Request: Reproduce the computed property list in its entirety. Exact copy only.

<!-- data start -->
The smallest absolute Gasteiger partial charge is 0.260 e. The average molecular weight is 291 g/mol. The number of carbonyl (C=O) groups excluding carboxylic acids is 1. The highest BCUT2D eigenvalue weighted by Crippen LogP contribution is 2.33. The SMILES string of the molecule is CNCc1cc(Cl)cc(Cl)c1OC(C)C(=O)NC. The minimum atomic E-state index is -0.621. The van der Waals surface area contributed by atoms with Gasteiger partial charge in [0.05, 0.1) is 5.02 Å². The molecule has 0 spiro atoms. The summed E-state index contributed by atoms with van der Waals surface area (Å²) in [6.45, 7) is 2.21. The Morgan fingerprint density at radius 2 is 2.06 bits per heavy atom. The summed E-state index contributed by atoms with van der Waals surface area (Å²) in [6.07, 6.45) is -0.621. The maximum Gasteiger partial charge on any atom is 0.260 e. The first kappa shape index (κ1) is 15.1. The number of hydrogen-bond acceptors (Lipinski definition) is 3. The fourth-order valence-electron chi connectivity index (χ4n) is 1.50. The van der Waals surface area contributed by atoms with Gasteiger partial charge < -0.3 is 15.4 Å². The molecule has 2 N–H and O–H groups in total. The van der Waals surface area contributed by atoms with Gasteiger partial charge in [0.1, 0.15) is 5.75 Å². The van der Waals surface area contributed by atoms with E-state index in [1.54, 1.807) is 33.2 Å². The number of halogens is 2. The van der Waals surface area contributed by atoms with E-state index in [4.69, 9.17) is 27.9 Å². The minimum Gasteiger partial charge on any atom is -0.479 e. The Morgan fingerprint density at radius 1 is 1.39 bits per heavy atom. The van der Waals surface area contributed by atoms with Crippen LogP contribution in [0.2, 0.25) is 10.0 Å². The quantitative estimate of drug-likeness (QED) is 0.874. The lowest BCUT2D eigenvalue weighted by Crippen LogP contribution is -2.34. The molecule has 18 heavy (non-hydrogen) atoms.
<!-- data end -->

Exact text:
The smallest absolute Gasteiger partial charge is 0.260 e. The average molecular weight is 291 g/mol. The number of carbonyl (C=O) groups excluding carboxylic acids is 1. The highest BCUT2D eigenvalue weighted by Crippen LogP contribution is 2.33. The SMILES string of the molecule is CNCc1cc(Cl)cc(Cl)c1OC(C)C(=O)NC. The minimum atomic E-state index is -0.621. The van der Waals surface area contributed by atoms with Gasteiger partial charge in [0.05, 0.1) is 5.02 Å². The molecule has 0 spiro atoms. The summed E-state index contributed by atoms with van der Waals surface area (Å²) in [6.45, 7) is 2.21. The Morgan fingerprint density at radius 2 is 2.06 bits per heavy atom. The summed E-state index contributed by atoms with van der Waals surface area (Å²) in [6.07, 6.45) is -0.621. The maximum Gasteiger partial charge on any atom is 0.260 e. The first kappa shape index (κ1) is 15.1. The number of hydrogen-bond acceptors (Lipinski definition) is 3. The fourth-order valence-electron chi connectivity index (χ4n) is 1.50. The van der Waals surface area contributed by atoms with Gasteiger partial charge < -0.3 is 15.4 Å². The molecule has 2 N–H and O–H groups in total. The van der Waals surface area contributed by atoms with Gasteiger partial charge in [0.1, 0.15) is 5.75 Å². The van der Waals surface area contributed by atoms with E-state index in [1.54, 1.807) is 33.2 Å². The number of halogens is 2. The van der Waals surface area contributed by atoms with E-state index in [4.69, 9.17) is 27.9 Å². The minimum Gasteiger partial charge on any atom is -0.479 e. The Morgan fingerprint density at radius 1 is 1.39 bits per heavy atom. The van der Waals surface area contributed by atoms with Crippen LogP contribution in [0.2, 0.25) is 10.0 Å². The quantitative estimate of drug-likeness (QED) is 0.874. The lowest BCUT2D eigenvalue weighted by Crippen LogP contribution is -2.34. The molecule has 18 heavy (non-hydrogen) atoms.